Setting the deployed project in a multi-project core solution in Azure

Posted by on Nov 16, 2016 in, Azure, Cloud

If you deploy a single project core application to azure everything is about as smooth as it could be. A typical workflow would be to simply create a new web app, set the deployment source (e.g. your git repository) and everything is up and running in a few seconds. If, however, your solution contains multiple projects, how do you specify which project is deployed? Previously this would be done using Azure deployment scripts, but this is a needless effort for such a small task. Just look at the wiki for details on why you may want to avoid this. The preferred way is to specify an Application Setting in the Azure portal. The advantage of this is that you have no deployment code checked in to your source code repository and you can more easily toggle active projects both without deployment and between deployment slots. To do this we need to go to your web app in the portal, click App Settings and create a new App settings key called PROJECT with the path to your project file: However, while this works well with full .net framework applications that use .vbproj and .csproj solutions, at the time of writing core applications still use the soon-to-be-obsolete .xproj system. If you point your app setting to an xproj, you’ll get an error message in the console. A workaround to this is to update the setting to point to the directory of the solution you want to deploy, relative from the root of your source code repository. In .net core land, this is likely to be along the lines of [Solution name]\src\[project name]\ 1 [Solution name]\src\[project name]\ And you can verify this using the very, very handy console (found under development tools in your web app service list). Open the console and cd ..\repository 1 cd ..\repository and from there traverse your way to your folder containing your xproj. Copy that path (from repository onwards) and use this as the app setting: Redeploy your solution, and you should be up and running with your chosen project. Another benefit… Another nice benefit of this approach is that if you use deployment slots, you can toggle projects per deployment slots, making it exceedingly quick to switch projects just by doing a slot-swap in the...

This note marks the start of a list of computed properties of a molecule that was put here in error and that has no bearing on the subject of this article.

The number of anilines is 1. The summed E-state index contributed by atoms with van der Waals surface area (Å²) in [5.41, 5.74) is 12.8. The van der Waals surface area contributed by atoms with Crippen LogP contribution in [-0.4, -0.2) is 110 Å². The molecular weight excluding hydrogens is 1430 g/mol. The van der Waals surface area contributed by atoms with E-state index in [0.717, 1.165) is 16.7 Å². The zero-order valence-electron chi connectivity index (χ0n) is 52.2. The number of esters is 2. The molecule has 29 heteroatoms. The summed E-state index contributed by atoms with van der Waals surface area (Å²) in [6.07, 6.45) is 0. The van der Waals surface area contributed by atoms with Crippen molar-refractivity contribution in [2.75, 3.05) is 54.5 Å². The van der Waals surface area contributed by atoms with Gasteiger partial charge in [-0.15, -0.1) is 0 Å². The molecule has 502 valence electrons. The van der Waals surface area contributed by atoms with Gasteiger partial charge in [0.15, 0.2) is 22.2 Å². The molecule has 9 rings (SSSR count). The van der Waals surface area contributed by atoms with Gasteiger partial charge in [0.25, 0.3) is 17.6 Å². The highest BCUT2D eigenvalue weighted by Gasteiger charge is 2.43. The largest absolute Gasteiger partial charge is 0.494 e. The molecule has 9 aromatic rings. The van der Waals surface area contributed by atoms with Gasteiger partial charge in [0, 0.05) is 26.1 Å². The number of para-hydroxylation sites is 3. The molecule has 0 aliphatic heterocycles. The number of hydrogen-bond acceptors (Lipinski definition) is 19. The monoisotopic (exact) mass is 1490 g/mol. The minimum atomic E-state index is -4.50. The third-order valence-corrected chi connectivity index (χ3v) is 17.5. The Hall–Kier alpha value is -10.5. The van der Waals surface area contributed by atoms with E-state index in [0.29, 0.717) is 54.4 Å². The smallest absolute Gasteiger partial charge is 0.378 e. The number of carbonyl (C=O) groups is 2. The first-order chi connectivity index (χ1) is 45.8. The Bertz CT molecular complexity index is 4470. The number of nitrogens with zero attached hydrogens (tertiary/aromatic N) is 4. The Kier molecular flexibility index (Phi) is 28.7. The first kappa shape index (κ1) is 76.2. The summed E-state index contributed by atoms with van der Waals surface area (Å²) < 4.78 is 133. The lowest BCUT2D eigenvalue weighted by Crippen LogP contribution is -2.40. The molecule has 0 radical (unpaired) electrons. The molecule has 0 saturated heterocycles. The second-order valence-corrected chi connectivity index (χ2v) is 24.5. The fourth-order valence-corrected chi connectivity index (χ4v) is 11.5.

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IIS: There was an error when performing this operation

Posted by on Aug 30, 2016 in

I recently started setting up a new dev box and a couple of solutions (bound to IIS) simply would not run. In the browser I was getting a 500.19 error while even attempting to open the configuration for the website in IIS greeted me with the completely unhelpful message of: “There was an error when performing this operation” While this message couldn’t be any less useful if it tried, it hinted that the problem was with IIS rather than the website. My initial thoughts were permissions, so after ensuring the IIS_IUSR account had access to the web.config file I next attempted to ensure all additional modules were installed. The missing IIS rewrite module has bitten me I the past so I double checked that was installed – without it this is exactly the error message you would see, which led me to believe another missing IIS addon was at fault. The steps I took to debug this though was to section by section go through my web config removing each section and attempting to load the site and/or let IIS parse the config. When I removed the section pertaining to initialization optimisation this fixed the issue and I immediately remembered that this dependency was added a fair while ago, so much so that I completely forgot about it. Voila, installing the missing module fixed the problem and the site worked fine, plus IIS could now parse the configuration...